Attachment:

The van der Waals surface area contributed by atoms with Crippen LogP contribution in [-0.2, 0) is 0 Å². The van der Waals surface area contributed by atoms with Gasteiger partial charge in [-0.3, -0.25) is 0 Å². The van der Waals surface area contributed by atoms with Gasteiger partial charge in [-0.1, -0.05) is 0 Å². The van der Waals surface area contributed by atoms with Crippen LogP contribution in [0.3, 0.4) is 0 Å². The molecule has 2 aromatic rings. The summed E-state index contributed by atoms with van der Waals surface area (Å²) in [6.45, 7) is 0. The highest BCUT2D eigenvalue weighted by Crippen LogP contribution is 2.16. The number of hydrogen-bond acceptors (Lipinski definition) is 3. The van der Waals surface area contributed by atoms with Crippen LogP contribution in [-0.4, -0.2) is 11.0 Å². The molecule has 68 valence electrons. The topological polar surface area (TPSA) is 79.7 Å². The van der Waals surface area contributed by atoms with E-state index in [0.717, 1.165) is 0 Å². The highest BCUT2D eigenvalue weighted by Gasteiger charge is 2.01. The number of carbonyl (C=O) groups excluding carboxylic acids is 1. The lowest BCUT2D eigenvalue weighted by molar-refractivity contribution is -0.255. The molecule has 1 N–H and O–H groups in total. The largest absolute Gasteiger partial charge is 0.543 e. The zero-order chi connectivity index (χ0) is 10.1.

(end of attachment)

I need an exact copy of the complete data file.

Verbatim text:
The van der Waals surface area contributed by atoms with Crippen LogP contribution in [-0.2, 0) is 0 Å². The van der Waals surface area contributed by atoms with Gasteiger partial charge in [-0.3, -0.25) is 0 Å². The van der Waals surface area contributed by atoms with Gasteiger partial charge in [-0.1, -0.05) is 0 Å². The van der Waals surface area contributed by atoms with Crippen LogP contribution in [0.3, 0.4) is 0 Å². The molecule has 2 aromatic rings. The summed E-state index contributed by atoms with van der Waals surface area (Å²) in [6.45, 7) is 0. The highest BCUT2D eigenvalue weighted by Crippen LogP contribution is 2.16. The number of hydrogen-bond acceptors (Lipinski definition) is 3. The van der Waals surface area contributed by atoms with Crippen LogP contribution in [-0.4, -0.2) is 11.0 Å². The molecule has 68 valence electrons. The topological polar surface area (TPSA) is 79.7 Å². The van der Waals surface area contributed by atoms with E-state index in [0.717, 1.165) is 0 Å². The highest BCUT2D eigenvalue weighted by Gasteiger charge is 2.01. The number of carbonyl (C=O) groups excluding carboxylic acids is 1. The lowest BCUT2D eigenvalue weighted by molar-refractivity contribution is -0.255. The molecule has 1 N–H and O–H groups in total. The largest absolute Gasteiger partial charge is 0.543 e. The zero-order chi connectivity index (χ0) is 10.1.